Published January 14, 2015
Greece's government, angered by a U.S. decision to recognize the name of neighboring Macedonia, said Friday it would block its Balkan neighbor from joining NATO or the European Union unless the name dispute is resolved.
Greece objects to the country's constitutional name, the Republic of Macedonia (search), because Athens says it implies territorial claims toward Greece, which has a territory called Macedonia.
The United States, however, announced Thursday that it was recognizing the name, bringing a sharp complaint from the Greek government.
Greece's warning Friday appeared aimed at preventing European nations from following the U.S. lead.
"It is well known that the accession of a European country to the EU or NATO (search) requires the unanimous agreement of all existing members," government spokesman Evangelos Antonaros said.
"Greece will not be part of such a decision unless a commonly acceptable solution [to the name dispute] is reached."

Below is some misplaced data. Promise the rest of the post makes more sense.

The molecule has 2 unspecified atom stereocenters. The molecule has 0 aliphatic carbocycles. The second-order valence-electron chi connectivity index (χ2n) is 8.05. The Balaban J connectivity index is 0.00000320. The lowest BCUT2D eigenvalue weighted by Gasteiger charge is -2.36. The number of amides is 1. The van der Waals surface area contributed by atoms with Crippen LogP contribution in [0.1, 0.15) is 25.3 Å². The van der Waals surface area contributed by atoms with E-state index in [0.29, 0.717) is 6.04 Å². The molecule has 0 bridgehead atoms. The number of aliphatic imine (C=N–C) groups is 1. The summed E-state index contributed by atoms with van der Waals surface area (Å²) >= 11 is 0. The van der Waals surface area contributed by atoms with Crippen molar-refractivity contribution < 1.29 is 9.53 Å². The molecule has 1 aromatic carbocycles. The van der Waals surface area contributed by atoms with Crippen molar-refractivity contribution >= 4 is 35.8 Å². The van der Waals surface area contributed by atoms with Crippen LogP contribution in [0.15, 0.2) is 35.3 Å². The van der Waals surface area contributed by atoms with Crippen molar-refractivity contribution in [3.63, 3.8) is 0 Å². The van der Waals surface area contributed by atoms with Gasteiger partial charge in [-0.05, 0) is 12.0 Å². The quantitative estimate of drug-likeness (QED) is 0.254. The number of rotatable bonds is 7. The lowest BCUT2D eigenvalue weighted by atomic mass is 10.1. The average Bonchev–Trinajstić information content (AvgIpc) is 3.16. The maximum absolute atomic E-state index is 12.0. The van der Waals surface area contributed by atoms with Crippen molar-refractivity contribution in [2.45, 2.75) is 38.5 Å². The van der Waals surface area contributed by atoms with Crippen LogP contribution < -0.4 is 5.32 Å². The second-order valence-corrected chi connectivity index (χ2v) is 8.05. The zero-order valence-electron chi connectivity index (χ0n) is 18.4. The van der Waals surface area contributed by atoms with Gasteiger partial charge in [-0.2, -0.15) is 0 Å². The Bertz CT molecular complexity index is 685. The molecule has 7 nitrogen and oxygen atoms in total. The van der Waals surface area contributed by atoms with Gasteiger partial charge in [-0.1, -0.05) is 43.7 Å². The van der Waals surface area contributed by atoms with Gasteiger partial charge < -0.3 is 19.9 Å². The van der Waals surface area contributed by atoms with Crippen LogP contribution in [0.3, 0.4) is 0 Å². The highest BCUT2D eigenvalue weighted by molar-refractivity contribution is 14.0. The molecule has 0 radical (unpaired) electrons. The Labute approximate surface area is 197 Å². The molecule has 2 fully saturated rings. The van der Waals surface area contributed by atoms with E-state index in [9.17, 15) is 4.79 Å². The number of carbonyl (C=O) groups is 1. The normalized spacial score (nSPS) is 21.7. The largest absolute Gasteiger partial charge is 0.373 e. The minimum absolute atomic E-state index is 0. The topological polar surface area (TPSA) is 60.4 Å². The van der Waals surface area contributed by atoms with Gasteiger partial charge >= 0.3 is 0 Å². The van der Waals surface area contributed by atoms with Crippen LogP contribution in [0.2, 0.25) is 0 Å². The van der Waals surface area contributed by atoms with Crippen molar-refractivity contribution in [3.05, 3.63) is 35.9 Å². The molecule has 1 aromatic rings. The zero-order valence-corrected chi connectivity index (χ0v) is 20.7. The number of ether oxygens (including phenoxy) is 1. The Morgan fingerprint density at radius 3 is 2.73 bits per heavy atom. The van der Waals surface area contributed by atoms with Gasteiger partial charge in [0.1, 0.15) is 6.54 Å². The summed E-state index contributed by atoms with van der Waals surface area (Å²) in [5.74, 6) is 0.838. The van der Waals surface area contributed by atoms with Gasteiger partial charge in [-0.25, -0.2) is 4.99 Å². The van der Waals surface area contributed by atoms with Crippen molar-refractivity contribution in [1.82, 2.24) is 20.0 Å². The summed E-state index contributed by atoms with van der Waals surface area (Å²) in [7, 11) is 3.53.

Macedonia, which won independence from Yugoslavia, joined the United Nations under the name "Former Yugoslav Republic of Macedonia," or FYRM, to sidestep Greek objections.
Greece, the European Union (search) and international organizations use the FYRM acronym to refer to Macedonia. The EU said Thursday it has no plans for now to change its policy on the name.
State Department spokesman Richard Boucher said Thursday that the U.S. decision to recognize Macedonia's name came in part to boost the government as it tries to defeat a referendum backed by the country's nationalists that would block a new decentralization law.
The law would give the Balkan country's ethnic Albanians more power. International officials back the law because it is in line with a 2001 Western-brokered peace deal that ended six months of fighting between government troops and ethnic Albanian rebels.